قالب وردپرس درنا توس
Home / Science / Earliest known human footprints in North America found on Canadian island

Earliest known human footprints in North America found on Canadian island



They found their first footprint in 2014. While digging about two feet below the surface in a 20-square inch hole, they saw in the light brown tone an impression of something foot-shaped.

In 2015 and 2016 they returned and expanded the muddy pit. They discovered several more stages in the sediment. The prints were different sizes and pointed in different directions. Most were right feet. When the team finished, they had counted a total of 29, possibly including two adults and one child. Everyone was barefoot.

The researchers think that after people have left their footprints on the clay, their impressions have been filled by sand, thick gravel, and then another layer of clay that they may have conserved.

More coverage of archeology

Using radiocarbon dating on sediments from the base of several footprints as well as two pieces of conserved wood found on the first footprint, Dr. Ing. McLaren and his team 13,000 years old.

That would be

"Not only the footprints themselves are spectacular and so rare in archaeological contexts, but also the age of the site," says Michael Petraglia, archaeologist at the Max Planck Institute for the History of Human History in Germany, who Work for PLOS One edited, but was not involved in the work. "It indicates early entry into America."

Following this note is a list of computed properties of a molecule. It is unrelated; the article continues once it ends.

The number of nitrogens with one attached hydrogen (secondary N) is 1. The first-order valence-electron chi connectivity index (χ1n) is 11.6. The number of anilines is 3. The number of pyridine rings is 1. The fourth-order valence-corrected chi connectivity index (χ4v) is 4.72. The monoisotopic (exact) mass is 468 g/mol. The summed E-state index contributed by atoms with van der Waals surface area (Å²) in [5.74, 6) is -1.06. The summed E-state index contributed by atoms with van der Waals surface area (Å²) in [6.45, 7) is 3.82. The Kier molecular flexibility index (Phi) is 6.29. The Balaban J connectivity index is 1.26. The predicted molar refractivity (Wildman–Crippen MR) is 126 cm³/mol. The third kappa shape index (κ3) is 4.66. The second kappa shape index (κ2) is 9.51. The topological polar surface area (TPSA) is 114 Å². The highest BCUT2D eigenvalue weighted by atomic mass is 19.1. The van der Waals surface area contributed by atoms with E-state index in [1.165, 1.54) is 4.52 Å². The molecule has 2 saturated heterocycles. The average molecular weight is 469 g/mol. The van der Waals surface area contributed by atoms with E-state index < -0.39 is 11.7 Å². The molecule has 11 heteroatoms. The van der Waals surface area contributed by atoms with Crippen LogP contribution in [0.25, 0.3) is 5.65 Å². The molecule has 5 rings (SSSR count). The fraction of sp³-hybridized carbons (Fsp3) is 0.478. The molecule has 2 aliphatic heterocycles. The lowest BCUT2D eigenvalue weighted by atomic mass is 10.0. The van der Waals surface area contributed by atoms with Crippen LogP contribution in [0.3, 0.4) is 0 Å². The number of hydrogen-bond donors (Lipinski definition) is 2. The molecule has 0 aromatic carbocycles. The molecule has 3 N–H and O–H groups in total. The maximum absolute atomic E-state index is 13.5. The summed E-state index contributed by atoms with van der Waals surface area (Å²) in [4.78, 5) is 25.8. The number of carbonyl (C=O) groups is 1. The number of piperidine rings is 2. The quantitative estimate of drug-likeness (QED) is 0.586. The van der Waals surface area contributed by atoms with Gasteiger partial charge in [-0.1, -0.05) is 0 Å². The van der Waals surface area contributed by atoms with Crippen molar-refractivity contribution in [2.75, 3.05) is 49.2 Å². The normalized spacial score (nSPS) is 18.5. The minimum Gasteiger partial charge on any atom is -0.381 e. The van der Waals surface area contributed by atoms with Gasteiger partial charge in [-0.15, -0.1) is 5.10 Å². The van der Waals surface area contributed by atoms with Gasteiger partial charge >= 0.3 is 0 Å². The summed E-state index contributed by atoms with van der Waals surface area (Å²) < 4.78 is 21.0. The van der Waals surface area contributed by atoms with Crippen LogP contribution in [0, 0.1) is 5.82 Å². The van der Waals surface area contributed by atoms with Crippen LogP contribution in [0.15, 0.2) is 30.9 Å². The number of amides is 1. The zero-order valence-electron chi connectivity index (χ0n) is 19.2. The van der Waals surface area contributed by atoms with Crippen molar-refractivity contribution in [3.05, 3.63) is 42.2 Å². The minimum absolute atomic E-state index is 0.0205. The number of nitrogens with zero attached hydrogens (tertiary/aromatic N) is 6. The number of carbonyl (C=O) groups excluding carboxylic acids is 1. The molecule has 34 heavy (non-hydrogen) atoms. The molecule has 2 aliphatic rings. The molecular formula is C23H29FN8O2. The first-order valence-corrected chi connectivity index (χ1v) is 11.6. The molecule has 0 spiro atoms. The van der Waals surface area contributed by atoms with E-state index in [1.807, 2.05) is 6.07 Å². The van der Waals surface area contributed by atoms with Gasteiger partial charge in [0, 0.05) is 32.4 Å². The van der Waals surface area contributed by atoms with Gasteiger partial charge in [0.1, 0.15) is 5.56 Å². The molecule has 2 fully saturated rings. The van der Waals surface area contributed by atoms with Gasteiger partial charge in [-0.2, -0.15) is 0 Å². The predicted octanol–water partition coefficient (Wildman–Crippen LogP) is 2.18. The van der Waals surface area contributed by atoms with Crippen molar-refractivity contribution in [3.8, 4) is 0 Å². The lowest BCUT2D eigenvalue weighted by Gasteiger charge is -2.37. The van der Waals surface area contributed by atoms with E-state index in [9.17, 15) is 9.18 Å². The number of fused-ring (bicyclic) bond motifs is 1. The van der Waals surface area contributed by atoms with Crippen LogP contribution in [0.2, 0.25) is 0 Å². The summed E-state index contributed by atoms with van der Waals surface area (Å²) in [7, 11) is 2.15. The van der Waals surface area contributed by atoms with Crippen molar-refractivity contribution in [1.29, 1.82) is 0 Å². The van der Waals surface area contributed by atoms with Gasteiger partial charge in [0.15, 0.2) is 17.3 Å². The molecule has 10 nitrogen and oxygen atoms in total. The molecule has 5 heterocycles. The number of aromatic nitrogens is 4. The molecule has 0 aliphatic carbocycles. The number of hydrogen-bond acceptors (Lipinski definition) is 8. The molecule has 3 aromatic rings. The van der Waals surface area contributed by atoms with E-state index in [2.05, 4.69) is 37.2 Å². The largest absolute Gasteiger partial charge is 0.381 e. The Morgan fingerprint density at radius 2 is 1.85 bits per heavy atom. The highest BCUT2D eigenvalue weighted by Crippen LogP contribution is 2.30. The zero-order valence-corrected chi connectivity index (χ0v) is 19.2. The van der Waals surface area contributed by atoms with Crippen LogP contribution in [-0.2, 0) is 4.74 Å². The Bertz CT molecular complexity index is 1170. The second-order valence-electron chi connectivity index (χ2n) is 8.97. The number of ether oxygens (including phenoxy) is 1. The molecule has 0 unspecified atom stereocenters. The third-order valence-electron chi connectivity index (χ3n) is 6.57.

Dr. Petraglia said the footprints also provided strong evidence for the coastal movement hypothesis and added that they may have driven the so-called "Kelp Highway", a hypothesis that underwater jungle forests supported ecosystems along the North Pacific coast that helped old seafarers hunt. develop and migrate.

"The work is important because it shows the" real "people, not just artifacts or skeletal remains," said Steve Webb, a biological archaeologist at Bond University in Australia. "However, the footprints are limited in number and do not highlight activities or movements that tell us a lot."

He added that future footprints should take into account that not all of this time walk around barefoot. If anthropologists are too busy looking for soles, toes, and bows, they might miss clues from those wearing animal skin shoes.

Continue reading the main story


Source link

Leave a Reply

Your email address will not be published. Required fields are marked *